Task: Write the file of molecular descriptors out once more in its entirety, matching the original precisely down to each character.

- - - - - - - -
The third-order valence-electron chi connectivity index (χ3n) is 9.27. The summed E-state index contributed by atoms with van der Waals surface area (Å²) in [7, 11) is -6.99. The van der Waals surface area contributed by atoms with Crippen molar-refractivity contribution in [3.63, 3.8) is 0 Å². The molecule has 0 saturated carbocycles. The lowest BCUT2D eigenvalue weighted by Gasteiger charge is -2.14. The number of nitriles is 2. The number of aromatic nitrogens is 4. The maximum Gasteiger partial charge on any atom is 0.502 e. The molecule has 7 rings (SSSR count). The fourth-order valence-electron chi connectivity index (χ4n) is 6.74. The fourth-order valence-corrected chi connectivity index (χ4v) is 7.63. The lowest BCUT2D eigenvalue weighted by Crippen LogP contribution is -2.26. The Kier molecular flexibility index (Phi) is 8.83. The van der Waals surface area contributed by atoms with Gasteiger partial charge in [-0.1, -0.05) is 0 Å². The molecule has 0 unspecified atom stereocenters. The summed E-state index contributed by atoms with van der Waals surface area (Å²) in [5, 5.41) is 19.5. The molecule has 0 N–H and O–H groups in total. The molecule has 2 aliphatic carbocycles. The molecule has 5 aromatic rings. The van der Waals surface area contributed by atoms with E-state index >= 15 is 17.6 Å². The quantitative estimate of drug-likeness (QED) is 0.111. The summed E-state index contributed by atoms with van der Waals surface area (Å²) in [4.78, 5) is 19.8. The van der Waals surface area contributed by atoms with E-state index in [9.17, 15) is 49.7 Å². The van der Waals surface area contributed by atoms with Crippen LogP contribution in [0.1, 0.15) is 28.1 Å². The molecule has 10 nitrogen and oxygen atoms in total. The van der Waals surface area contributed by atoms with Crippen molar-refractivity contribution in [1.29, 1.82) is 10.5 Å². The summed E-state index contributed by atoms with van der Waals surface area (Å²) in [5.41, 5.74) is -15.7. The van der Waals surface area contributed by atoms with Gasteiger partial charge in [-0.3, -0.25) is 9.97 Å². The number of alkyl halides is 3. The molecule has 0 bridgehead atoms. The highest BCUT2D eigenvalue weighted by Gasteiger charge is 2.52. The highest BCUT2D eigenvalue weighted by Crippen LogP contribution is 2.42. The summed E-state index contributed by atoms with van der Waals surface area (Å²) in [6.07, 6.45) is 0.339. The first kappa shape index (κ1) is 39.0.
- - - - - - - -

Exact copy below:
The third-order valence-electron chi connectivity index (χ3n) is 9.27. The summed E-state index contributed by atoms with van der Waals surface area (Å²) in [7, 11) is -6.99. The van der Waals surface area contributed by atoms with Crippen molar-refractivity contribution in [3.63, 3.8) is 0 Å². The molecule has 0 saturated carbocycles. The lowest BCUT2D eigenvalue weighted by Gasteiger charge is -2.14. The number of nitriles is 2. The number of aromatic nitrogens is 4. The maximum Gasteiger partial charge on any atom is 0.502 e. The molecule has 7 rings (SSSR count). The fourth-order valence-electron chi connectivity index (χ4n) is 6.74. The fourth-order valence-corrected chi connectivity index (χ4v) is 7.63. The lowest BCUT2D eigenvalue weighted by Crippen LogP contribution is -2.26. The Kier molecular flexibility index (Phi) is 8.83. The van der Waals surface area contributed by atoms with Gasteiger partial charge in [-0.1, -0.05) is 0 Å². The molecule has 0 unspecified atom stereocenters. The summed E-state index contributed by atoms with van der Waals surface area (Å²) in [5, 5.41) is 19.5. The molecule has 0 N–H and O–H groups in total. The molecule has 2 aliphatic carbocycles. The molecule has 5 aromatic rings. The van der Waals surface area contributed by atoms with E-state index >= 15 is 17.6 Å². The quantitative estimate of drug-likeness (QED) is 0.111. The summed E-state index contributed by atoms with van der Waals surface area (Å²) in [4.78, 5) is 19.8. The van der Waals surface area contributed by atoms with E-state index in [9.17, 15) is 49.7 Å². The van der Waals surface area contributed by atoms with Crippen LogP contribution in [0.1, 0.15) is 28.1 Å². The molecule has 10 nitrogen and oxygen atoms in total. The van der Waals surface area contributed by atoms with Crippen molar-refractivity contribution in [1.29, 1.82) is 10.5 Å². The summed E-state index contributed by atoms with van der Waals surface area (Å²) in [5.41, 5.74) is -15.7. The van der Waals surface area contributed by atoms with Gasteiger partial charge in [-0.3, -0.25) is 9.97 Å². The number of alkyl halides is 3. The molecule has 0 bridgehead atoms. The highest BCUT2D eigenvalue weighted by Gasteiger charge is 2.52. The highest BCUT2D eigenvalue weighted by Crippen LogP contribution is 2.42. The summed E-state index contributed by atoms with van der Waals surface area (Å²) in [6.07, 6.45) is 0.339. The first kappa shape index (κ1) is 39.0.